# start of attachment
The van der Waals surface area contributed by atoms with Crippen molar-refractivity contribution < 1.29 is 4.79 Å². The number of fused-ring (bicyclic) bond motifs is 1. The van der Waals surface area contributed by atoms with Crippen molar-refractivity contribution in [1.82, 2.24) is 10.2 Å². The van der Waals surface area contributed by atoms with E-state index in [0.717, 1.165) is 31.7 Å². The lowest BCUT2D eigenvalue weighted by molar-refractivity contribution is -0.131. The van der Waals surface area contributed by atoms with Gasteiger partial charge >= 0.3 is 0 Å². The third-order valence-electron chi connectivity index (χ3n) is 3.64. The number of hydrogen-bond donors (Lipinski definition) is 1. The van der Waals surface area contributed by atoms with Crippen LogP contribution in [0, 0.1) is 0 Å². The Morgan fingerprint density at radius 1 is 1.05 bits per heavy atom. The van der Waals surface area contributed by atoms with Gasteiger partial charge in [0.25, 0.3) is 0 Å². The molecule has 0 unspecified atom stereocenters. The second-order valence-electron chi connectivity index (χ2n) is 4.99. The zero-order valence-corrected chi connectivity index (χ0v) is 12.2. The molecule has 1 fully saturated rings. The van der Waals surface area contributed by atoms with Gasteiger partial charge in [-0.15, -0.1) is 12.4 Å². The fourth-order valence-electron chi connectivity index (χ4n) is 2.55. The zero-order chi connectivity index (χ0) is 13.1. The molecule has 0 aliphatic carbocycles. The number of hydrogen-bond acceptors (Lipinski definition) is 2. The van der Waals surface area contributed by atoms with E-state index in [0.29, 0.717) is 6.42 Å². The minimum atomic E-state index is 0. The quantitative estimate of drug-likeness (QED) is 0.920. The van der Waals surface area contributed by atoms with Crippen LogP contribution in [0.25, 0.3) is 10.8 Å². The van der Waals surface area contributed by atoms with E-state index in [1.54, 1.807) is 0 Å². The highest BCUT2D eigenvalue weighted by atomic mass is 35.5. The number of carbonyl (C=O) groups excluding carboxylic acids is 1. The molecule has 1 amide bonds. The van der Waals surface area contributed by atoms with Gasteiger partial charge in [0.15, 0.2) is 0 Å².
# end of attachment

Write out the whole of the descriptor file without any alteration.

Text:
The van der Waals surface area contributed by atoms with Crippen molar-refractivity contribution < 1.29 is 4.79 Å². The number of fused-ring (bicyclic) bond motifs is 1. The van der Waals surface area contributed by atoms with Crippen molar-refractivity contribution in [1.82, 2.24) is 10.2 Å². The van der Waals surface area contributed by atoms with E-state index in [0.717, 1.165) is 31.7 Å². The lowest BCUT2D eigenvalue weighted by molar-refractivity contribution is -0.131. The van der Waals surface area contributed by atoms with Gasteiger partial charge >= 0.3 is 0 Å². The third-order valence-electron chi connectivity index (χ3n) is 3.64. The number of hydrogen-bond donors (Lipinski definition) is 1. The van der Waals surface area contributed by atoms with Crippen LogP contribution in [0, 0.1) is 0 Å². The Morgan fingerprint density at radius 1 is 1.05 bits per heavy atom. The van der Waals surface area contributed by atoms with Gasteiger partial charge in [0.25, 0.3) is 0 Å². The molecule has 0 unspecified atom stereocenters. The second-order valence-electron chi connectivity index (χ2n) is 4.99. The zero-order valence-corrected chi connectivity index (χ0v) is 12.2. The molecule has 1 fully saturated rings. The van der Waals surface area contributed by atoms with Gasteiger partial charge in [-0.15, -0.1) is 12.4 Å². The fourth-order valence-electron chi connectivity index (χ4n) is 2.55. The zero-order chi connectivity index (χ0) is 13.1. The molecule has 0 aliphatic carbocycles. The number of hydrogen-bond acceptors (Lipinski definition) is 2. The van der Waals surface area contributed by atoms with E-state index in [0.29, 0.717) is 6.42 Å². The minimum atomic E-state index is 0. The quantitative estimate of drug-likeness (QED) is 0.920. The van der Waals surface area contributed by atoms with Crippen LogP contribution in [0.25, 0.3) is 10.8 Å². The van der Waals surface area contributed by atoms with E-state index in [1.54, 1.807) is 0 Å². The highest BCUT2D eigenvalue weighted by atomic mass is 35.5. The number of carbonyl (C=O) groups excluding carboxylic acids is 1. The molecule has 1 amide bonds. The van der Waals surface area contributed by atoms with Gasteiger partial charge in [0.15, 0.2) is 0 Å².